Probing the Ultrafast Dynamics of the Magnetic Phase Transition in FeRh Nanostructures

Primary supervisor

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Funding

  • Directly Funded Project (European/UK Students Only)
This research project has funding attached. Funding for this project is available to citizens of a number of European countries (including the UK). In most cases this will include all EU nationals. However full funding may not be available to all applicants and you should read the full department and project details for further information.

Project description

Recent advances in methods to create arrays of nanoscale magnetic islands are providing new opportunities to study the fundamentals of magnetism at the nanoscale opening up possibilities for a wide range of novel applications. In the quest for new materials systems for spintronics and data storage, alloys made of FeRh have recently generated considerable interest and excitement motivated by its highly unusual properties including an above room temperature antiferromagnetic to ferromagnetic phase transition which occurs on a sub-nanosecond time scale and the presence of an electrical resistivity that depends on the orientation of the magnetic moment in antiferromagnetic state. Such properties make FeRh a highly appealing candidate for designing an "antiferromagnetic spintronic" device, a promising concept for the next generation high density/high speed magnetic memory devices.

The project will focus on studying the timescale (psec to nsec) of the antiferromagnetic to ferromagnetic phase transition with optical and x-ray based time resolved techniques available at the Paul Scherrer Institute. FeRh magnetic nanostructures will be fabricated building on the expertise developed in Manchester in creating thin films of FeRh on MgO substrates. Particular emphasis will be put on the influence of the patterning of the nanostructures on the physical properties of the sample material. It is envisaged that approximately half of the time will be spent Paul Scherrer Institut and other half at the University of Manchester (the exact split will depend on the scientific needs of the project and the preference of the student). The project will be jointly supervised by Prof. Thomson (Manchester) and Prof. Heyderman (Paul Scherrer Institute).

This funded project is offered as part of an existing collaboration between the Laboratory for Multiscale Materials Experiments at the Paul Scherrer Institute together with the NEST Group in the University of Manchester, UK. The Paul Scherrer Institute PSI is the largest research institute for natural and engineering sciences within Switzerland. We perform cutting-edge research in the fields of matter and materials, energy and environment and human health. By performing fundamental and applied research, we work on sustainable solutions for major challenges facing society, science and economy. PSI is committed to the training of future generations. Therefore about one quarter of our staff are post-docs, post-graduates or apprentices. Altogether PSI employs 2100 people.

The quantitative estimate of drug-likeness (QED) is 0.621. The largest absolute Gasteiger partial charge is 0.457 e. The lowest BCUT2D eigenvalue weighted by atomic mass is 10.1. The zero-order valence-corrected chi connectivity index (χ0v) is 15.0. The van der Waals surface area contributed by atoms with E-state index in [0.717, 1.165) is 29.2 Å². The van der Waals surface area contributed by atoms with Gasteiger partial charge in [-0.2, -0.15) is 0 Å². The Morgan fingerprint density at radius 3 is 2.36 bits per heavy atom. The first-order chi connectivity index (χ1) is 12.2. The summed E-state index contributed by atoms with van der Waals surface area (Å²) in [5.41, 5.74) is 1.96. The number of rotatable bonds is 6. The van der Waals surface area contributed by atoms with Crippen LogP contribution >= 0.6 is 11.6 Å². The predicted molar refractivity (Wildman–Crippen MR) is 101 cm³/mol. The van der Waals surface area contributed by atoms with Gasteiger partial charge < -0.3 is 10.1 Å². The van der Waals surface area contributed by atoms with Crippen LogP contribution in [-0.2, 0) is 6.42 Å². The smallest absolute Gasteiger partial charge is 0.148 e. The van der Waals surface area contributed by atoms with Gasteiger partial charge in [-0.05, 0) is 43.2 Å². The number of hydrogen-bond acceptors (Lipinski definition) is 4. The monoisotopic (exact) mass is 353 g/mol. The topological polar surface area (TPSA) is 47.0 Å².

Requirements: Excellent qualifications with a university degree (Master or equivalent) in physics, electrical engineering, materials sciences, or a similar subject are required. Knowledge in the field of magnetism, solid state or surface physics would be of benefit. You should enjoy practical work and have a flexible approach, working between the two locations of Manchester in the UK and Villigen in Switzerland. You will be registered as a Ph.D. student and employed by the University of Manchester.

Person specification

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Essential

Applicants will be required to evidence the following skills and qualifications.

  • You must be capable of performing at a very high level.
  • You must have a self-driven interest in uncovering and solving unknown problems and be able to work hard and creatively without constant supervision.

Desirable

Applicants will be required to evidence the following skills and qualifications.

  • You will possess determination (which is often more important than qualifications) although you'll need a good amount of both.
  • You will have good time management.

General

Applicants will be required to address the following.

  • Discuss your final year Undergraduate project work - and if appropriate your MSc project work.
  • How well does your previous study prepare you for undertaking Postgraduate Research?
  • Comment on your transcript/predicted degree marks, outlining both strong and weak points.
  • Why do you believe you are suitable for doing Postgraduate Research?
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